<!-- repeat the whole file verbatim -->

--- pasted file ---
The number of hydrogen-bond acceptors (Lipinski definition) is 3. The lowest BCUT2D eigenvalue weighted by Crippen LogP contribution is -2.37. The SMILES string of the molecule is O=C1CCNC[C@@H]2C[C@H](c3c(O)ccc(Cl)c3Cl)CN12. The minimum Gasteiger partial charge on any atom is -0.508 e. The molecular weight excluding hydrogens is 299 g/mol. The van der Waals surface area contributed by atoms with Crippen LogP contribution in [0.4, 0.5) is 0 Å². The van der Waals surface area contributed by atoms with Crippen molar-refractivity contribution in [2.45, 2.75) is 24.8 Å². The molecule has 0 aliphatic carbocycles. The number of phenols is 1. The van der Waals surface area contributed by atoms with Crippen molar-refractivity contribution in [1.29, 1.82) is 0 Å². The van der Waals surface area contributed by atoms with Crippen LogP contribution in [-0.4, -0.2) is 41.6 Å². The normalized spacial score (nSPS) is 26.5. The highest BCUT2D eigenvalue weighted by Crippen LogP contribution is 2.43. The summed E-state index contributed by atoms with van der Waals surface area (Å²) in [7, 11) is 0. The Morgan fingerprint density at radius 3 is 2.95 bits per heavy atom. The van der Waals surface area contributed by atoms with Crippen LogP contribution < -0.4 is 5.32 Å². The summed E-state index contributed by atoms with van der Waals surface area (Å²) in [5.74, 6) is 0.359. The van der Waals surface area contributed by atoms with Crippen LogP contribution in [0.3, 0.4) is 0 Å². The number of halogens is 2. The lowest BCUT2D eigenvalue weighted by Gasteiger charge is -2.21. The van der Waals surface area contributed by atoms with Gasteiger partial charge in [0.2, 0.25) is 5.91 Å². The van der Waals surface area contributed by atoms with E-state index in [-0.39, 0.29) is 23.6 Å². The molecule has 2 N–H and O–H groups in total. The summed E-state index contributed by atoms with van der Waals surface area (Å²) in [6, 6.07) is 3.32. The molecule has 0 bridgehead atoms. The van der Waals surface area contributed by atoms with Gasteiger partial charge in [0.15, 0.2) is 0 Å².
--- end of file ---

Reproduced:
The number of hydrogen-bond acceptors (Lipinski definition) is 3. The lowest BCUT2D eigenvalue weighted by Crippen LogP contribution is -2.37. The SMILES string of the molecule is O=C1CCNC[C@@H]2C[C@H](c3c(O)ccc(Cl)c3Cl)CN12. The minimum Gasteiger partial charge on any atom is -0.508 e. The molecular weight excluding hydrogens is 299 g/mol. The van der Waals surface area contributed by atoms with Crippen LogP contribution in [0.4, 0.5) is 0 Å². The van der Waals surface area contributed by atoms with Crippen molar-refractivity contribution in [2.45, 2.75) is 24.8 Å². The molecule has 0 aliphatic carbocycles. The number of phenols is 1. The van der Waals surface area contributed by atoms with Crippen molar-refractivity contribution in [1.29, 1.82) is 0 Å². The van der Waals surface area contributed by atoms with Crippen LogP contribution in [-0.4, -0.2) is 41.6 Å². The normalized spacial score (nSPS) is 26.5. The highest BCUT2D eigenvalue weighted by Crippen LogP contribution is 2.43. The summed E-state index contributed by atoms with van der Waals surface area (Å²) in [7, 11) is 0. The Morgan fingerprint density at radius 3 is 2.95 bits per heavy atom. The van der Waals surface area contributed by atoms with Crippen LogP contribution < -0.4 is 5.32 Å². The summed E-state index contributed by atoms with van der Waals surface area (Å²) in [5.74, 6) is 0.359. The van der Waals surface area contributed by atoms with Crippen LogP contribution in [0.3, 0.4) is 0 Å². The number of halogens is 2. The lowest BCUT2D eigenvalue weighted by Gasteiger charge is -2.21. The van der Waals surface area contributed by atoms with Gasteiger partial charge in [0.2, 0.25) is 5.91 Å². The van der Waals surface area contributed by atoms with E-state index in [-0.39, 0.29) is 23.6 Å². The molecule has 2 N–H and O–H groups in total. The summed E-state index contributed by atoms with van der Waals surface area (Å²) in [6, 6.07) is 3.32. The molecule has 0 bridgehead atoms. The van der Waals surface area contributed by atoms with Gasteiger partial charge in [0.15, 0.2) is 0 Å².